The Christmas flood of 1964

by: Submitted Photo - A house sits poised above the swollen waters of the Warm Springs River at Kah-Nee-Ta during the flood of 1964. One resort cottage did fall into the river.

   Beverly and Dave Horttor were new residents in Warm Springs the winter of 1964, the year a large snowfall, combined with a sudden thaw, caused a flood which tore out road access to the bridge across the Deschutes River, isolating reservation residents and cutting off their electricity for three days.
   Commemorating the 40th anniversary of the flood of 1964, Bev shared her family's recollection of that experience:
   "This was the year we moved our 10 x 50 mobile home to Warm Springs. I had been offered a second grade teaching position by the principal, Elton Gregory, who was a college friend of mine. His wife, Dolly, and David (Horttor) and I had played lots of pinochle and took choir together," Bev said.
   Gregory had lured them to Warm Springs by offering to accommodate their mobile home, plus house the Horttors and their kids until they could settle in.
   "He promised us a concrete slab and full hookups across the street from them in the teacher housing near the school on the reservation. We lived with them for a couple of weeks until the space was finished -- which meant there were four adults and six children under the age of 6 in a small three-bedroom house," Bev noted.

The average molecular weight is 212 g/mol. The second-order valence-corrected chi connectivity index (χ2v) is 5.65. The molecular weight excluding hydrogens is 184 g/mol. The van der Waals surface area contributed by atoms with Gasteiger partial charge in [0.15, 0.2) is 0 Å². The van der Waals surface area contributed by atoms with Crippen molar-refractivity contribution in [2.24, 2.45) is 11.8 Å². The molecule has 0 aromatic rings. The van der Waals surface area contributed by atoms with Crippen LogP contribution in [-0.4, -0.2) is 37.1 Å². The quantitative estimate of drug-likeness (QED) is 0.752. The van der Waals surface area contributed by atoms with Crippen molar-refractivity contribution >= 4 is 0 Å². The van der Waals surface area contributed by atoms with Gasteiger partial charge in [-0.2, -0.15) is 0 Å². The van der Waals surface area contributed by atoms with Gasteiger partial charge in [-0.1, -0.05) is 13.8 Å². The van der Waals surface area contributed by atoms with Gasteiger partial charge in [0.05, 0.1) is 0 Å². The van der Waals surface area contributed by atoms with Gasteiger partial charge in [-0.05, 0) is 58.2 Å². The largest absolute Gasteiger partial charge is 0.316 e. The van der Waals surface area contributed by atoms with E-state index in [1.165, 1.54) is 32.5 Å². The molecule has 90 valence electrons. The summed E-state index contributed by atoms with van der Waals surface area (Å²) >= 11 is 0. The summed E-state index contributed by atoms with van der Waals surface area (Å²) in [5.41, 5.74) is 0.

Her husband David got a job at the plywood mill in Madras. "His boss from the valley knew Persh Andrews and said he would recommend him, so there was no waiting for him to go to work," Bev explained.
   A few days before Christmas it began snowing until it was knee deep (about 17 inches). But the Horttor's 6-year-old daughter Teresa recalls the snow as being waist deep, because it was to her.
   "We walked to Macy's to get our mail and it seemed a long way through deep snow. The snow was over ground that had froze first," Bev said.